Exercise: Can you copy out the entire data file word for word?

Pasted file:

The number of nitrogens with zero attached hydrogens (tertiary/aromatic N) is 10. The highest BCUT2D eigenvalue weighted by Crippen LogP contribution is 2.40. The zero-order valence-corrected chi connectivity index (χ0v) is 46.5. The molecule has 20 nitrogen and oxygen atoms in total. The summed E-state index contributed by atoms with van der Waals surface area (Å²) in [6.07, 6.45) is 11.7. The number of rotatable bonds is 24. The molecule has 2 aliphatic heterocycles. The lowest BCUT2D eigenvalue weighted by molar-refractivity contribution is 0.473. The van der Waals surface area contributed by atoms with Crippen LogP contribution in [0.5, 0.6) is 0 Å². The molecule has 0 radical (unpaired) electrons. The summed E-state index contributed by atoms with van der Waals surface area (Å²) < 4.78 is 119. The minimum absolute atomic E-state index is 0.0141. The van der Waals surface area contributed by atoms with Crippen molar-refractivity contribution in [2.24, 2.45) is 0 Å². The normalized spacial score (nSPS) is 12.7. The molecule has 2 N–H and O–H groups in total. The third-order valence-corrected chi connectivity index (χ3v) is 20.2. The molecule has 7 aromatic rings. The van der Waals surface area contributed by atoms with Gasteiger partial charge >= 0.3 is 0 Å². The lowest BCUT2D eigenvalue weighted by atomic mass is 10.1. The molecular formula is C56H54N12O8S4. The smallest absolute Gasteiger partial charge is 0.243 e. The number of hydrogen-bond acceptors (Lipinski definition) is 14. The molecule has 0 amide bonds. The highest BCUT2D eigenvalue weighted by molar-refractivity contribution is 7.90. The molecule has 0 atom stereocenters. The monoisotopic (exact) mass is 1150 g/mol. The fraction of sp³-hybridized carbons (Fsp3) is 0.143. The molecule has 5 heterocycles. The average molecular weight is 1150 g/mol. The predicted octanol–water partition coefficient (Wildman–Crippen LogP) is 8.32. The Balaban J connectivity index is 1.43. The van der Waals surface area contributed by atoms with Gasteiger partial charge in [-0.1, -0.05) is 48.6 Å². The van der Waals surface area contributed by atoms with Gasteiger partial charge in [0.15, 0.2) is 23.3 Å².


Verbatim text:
The number of nitrogens with zero attached hydrogens (tertiary/aromatic N) is 10. The highest BCUT2D eigenvalue weighted by Crippen LogP contribution is 2.40. The zero-order valence-corrected chi connectivity index (χ0v) is 46.5. The molecule has 20 nitrogen and oxygen atoms in total. The summed E-state index contributed by atoms with van der Waals surface area (Å²) in [6.07, 6.45) is 11.7. The number of rotatable bonds is 24. The molecule has 2 aliphatic heterocycles. The lowest BCUT2D eigenvalue weighted by molar-refractivity contribution is 0.473. The van der Waals surface area contributed by atoms with Crippen LogP contribution in [0.5, 0.6) is 0 Å². The molecule has 0 radical (unpaired) electrons. The summed E-state index contributed by atoms with van der Waals surface area (Å²) < 4.78 is 119. The minimum absolute atomic E-state index is 0.0141. The van der Waals surface area contributed by atoms with Crippen molar-refractivity contribution in [2.24, 2.45) is 0 Å². The normalized spacial score (nSPS) is 12.7. The molecule has 2 N–H and O–H groups in total. The third-order valence-corrected chi connectivity index (χ3v) is 20.2. The molecule has 7 aromatic rings. The van der Waals surface area contributed by atoms with Gasteiger partial charge >= 0.3 is 0 Å². The lowest BCUT2D eigenvalue weighted by atomic mass is 10.1. The molecular formula is C56H54N12O8S4. The smallest absolute Gasteiger partial charge is 0.243 e. The number of hydrogen-bond acceptors (Lipinski definition) is 14. The molecule has 0 amide bonds. The highest BCUT2D eigenvalue weighted by molar-refractivity contribution is 7.90. The molecule has 0 atom stereocenters. The monoisotopic (exact) mass is 1150 g/mol. The fraction of sp³-hybridized carbons (Fsp3) is 0.143. The molecule has 5 heterocycles. The average molecular weight is 1150 g/mol. The predicted octanol–water partition coefficient (Wildman–Crippen LogP) is 8.32. The Balaban J connectivity index is 1.43. The van der Waals surface area contributed by atoms with Gasteiger partial charge in [-0.1, -0.05) is 48.6 Å². The van der Waals surface area contributed by atoms with Gasteiger partial charge in [0.15, 0.2) is 23.3 Å².